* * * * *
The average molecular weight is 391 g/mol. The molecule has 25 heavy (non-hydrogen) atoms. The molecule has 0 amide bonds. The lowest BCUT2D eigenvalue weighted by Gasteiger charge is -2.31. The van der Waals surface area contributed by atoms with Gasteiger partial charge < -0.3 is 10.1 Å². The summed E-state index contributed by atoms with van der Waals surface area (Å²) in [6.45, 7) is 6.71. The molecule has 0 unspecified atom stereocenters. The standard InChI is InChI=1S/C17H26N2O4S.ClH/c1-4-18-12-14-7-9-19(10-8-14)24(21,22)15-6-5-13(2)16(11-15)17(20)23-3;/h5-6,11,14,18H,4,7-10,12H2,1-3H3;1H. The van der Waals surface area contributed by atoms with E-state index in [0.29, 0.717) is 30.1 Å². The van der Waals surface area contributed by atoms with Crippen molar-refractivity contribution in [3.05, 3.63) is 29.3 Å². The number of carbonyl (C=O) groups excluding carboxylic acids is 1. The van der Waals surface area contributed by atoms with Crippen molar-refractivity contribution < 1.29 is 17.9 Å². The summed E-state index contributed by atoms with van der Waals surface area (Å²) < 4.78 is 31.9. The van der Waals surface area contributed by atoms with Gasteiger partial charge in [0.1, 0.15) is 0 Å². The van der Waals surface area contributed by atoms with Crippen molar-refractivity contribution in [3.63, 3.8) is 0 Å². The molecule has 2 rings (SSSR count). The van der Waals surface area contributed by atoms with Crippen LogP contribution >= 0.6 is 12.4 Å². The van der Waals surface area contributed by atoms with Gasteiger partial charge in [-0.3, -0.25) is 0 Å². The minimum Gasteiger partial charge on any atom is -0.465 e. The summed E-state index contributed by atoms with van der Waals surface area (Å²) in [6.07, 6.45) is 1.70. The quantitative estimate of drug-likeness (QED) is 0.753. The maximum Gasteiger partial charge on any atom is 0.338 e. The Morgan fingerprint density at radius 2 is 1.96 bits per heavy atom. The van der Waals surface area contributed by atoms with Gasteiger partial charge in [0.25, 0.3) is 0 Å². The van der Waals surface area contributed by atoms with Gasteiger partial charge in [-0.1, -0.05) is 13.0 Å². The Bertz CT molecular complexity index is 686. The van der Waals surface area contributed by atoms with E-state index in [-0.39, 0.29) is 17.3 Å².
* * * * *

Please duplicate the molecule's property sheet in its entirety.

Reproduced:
The average molecular weight is 391 g/mol. The molecule has 25 heavy (non-hydrogen) atoms. The molecule has 0 amide bonds. The lowest BCUT2D eigenvalue weighted by Gasteiger charge is -2.31. The van der Waals surface area contributed by atoms with Gasteiger partial charge < -0.3 is 10.1 Å². The summed E-state index contributed by atoms with van der Waals surface area (Å²) in [6.45, 7) is 6.71. The molecule has 0 unspecified atom stereocenters. The standard InChI is InChI=1S/C17H26N2O4S.ClH/c1-4-18-12-14-7-9-19(10-8-14)24(21,22)15-6-5-13(2)16(11-15)17(20)23-3;/h5-6,11,14,18H,4,7-10,12H2,1-3H3;1H. The van der Waals surface area contributed by atoms with E-state index in [0.29, 0.717) is 30.1 Å². The van der Waals surface area contributed by atoms with Crippen molar-refractivity contribution in [3.05, 3.63) is 29.3 Å². The number of carbonyl (C=O) groups excluding carboxylic acids is 1. The van der Waals surface area contributed by atoms with Crippen molar-refractivity contribution < 1.29 is 17.9 Å². The summed E-state index contributed by atoms with van der Waals surface area (Å²) < 4.78 is 31.9. The van der Waals surface area contributed by atoms with Gasteiger partial charge in [0.1, 0.15) is 0 Å². The van der Waals surface area contributed by atoms with Crippen molar-refractivity contribution in [3.63, 3.8) is 0 Å². The molecule has 2 rings (SSSR count). The van der Waals surface area contributed by atoms with Crippen LogP contribution >= 0.6 is 12.4 Å². The van der Waals surface area contributed by atoms with Gasteiger partial charge in [-0.3, -0.25) is 0 Å². The minimum Gasteiger partial charge on any atom is -0.465 e. The summed E-state index contributed by atoms with van der Waals surface area (Å²) in [6.07, 6.45) is 1.70. The quantitative estimate of drug-likeness (QED) is 0.753. The maximum Gasteiger partial charge on any atom is 0.338 e. The Morgan fingerprint density at radius 2 is 1.96 bits per heavy atom. The van der Waals surface area contributed by atoms with Gasteiger partial charge in [0.25, 0.3) is 0 Å². The van der Waals surface area contributed by atoms with Gasteiger partial charge in [-0.1, -0.05) is 13.0 Å². The Bertz CT molecular complexity index is 686. The van der Waals surface area contributed by atoms with E-state index in [-0.39, 0.29) is 17.3 Å².